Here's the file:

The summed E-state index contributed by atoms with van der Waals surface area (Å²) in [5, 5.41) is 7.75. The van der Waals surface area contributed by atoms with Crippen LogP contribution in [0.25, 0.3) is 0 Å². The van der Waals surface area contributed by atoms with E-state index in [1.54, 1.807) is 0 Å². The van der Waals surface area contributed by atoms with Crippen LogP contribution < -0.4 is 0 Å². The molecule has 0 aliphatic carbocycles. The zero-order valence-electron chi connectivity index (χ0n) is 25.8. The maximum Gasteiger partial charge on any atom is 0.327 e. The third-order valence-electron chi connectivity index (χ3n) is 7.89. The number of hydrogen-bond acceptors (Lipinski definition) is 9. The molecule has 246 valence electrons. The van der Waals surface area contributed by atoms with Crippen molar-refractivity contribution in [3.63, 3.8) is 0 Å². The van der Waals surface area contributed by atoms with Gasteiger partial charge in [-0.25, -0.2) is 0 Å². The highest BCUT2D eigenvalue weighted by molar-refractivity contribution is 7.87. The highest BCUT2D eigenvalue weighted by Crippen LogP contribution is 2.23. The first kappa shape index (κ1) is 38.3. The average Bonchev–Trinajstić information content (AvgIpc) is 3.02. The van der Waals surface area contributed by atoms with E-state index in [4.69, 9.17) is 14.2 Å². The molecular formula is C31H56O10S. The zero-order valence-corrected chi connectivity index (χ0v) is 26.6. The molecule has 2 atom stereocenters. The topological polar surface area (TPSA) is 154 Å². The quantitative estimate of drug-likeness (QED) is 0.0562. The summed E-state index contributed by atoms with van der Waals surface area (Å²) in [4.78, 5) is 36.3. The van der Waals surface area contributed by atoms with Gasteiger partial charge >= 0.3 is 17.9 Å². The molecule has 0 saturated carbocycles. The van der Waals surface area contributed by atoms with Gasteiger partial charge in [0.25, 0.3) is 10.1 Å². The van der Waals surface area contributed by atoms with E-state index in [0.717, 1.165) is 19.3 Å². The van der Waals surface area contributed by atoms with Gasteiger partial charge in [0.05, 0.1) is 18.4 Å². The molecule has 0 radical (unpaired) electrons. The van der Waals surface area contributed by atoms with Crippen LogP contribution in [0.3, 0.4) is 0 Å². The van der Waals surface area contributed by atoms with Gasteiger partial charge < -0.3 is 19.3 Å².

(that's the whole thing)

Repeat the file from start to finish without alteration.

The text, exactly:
The summed E-state index contributed by atoms with van der Waals surface area (Å²) in [5, 5.41) is 7.75. The van der Waals surface area contributed by atoms with Crippen LogP contribution in [0.25, 0.3) is 0 Å². The van der Waals surface area contributed by atoms with E-state index in [1.54, 1.807) is 0 Å². The van der Waals surface area contributed by atoms with Crippen LogP contribution < -0.4 is 0 Å². The molecule has 0 aliphatic carbocycles. The zero-order valence-electron chi connectivity index (χ0n) is 25.8. The maximum Gasteiger partial charge on any atom is 0.327 e. The third-order valence-electron chi connectivity index (χ3n) is 7.89. The number of hydrogen-bond acceptors (Lipinski definition) is 9. The molecule has 246 valence electrons. The van der Waals surface area contributed by atoms with Crippen molar-refractivity contribution in [3.63, 3.8) is 0 Å². The van der Waals surface area contributed by atoms with Gasteiger partial charge in [-0.25, -0.2) is 0 Å². The highest BCUT2D eigenvalue weighted by molar-refractivity contribution is 7.87. The highest BCUT2D eigenvalue weighted by Crippen LogP contribution is 2.23. The first kappa shape index (κ1) is 38.3. The average Bonchev–Trinajstić information content (AvgIpc) is 3.02. The van der Waals surface area contributed by atoms with E-state index in [4.69, 9.17) is 14.2 Å². The molecular formula is C31H56O10S. The zero-order valence-corrected chi connectivity index (χ0v) is 26.6. The molecule has 2 atom stereocenters. The topological polar surface area (TPSA) is 154 Å². The quantitative estimate of drug-likeness (QED) is 0.0562. The summed E-state index contributed by atoms with van der Waals surface area (Å²) in [4.78, 5) is 36.3. The van der Waals surface area contributed by atoms with Gasteiger partial charge >= 0.3 is 17.9 Å². The molecule has 0 saturated carbocycles. The van der Waals surface area contributed by atoms with Gasteiger partial charge in [0.25, 0.3) is 10.1 Å². The van der Waals surface area contributed by atoms with E-state index in [0.717, 1.165) is 19.3 Å². The van der Waals surface area contributed by atoms with Gasteiger partial charge in [0.05, 0.1) is 18.4 Å². The molecule has 0 radical (unpaired) electrons. The van der Waals surface area contributed by atoms with Crippen LogP contribution in [0.3, 0.4) is 0 Å². The van der Waals surface area contributed by atoms with Gasteiger partial charge < -0.3 is 19.3 Å².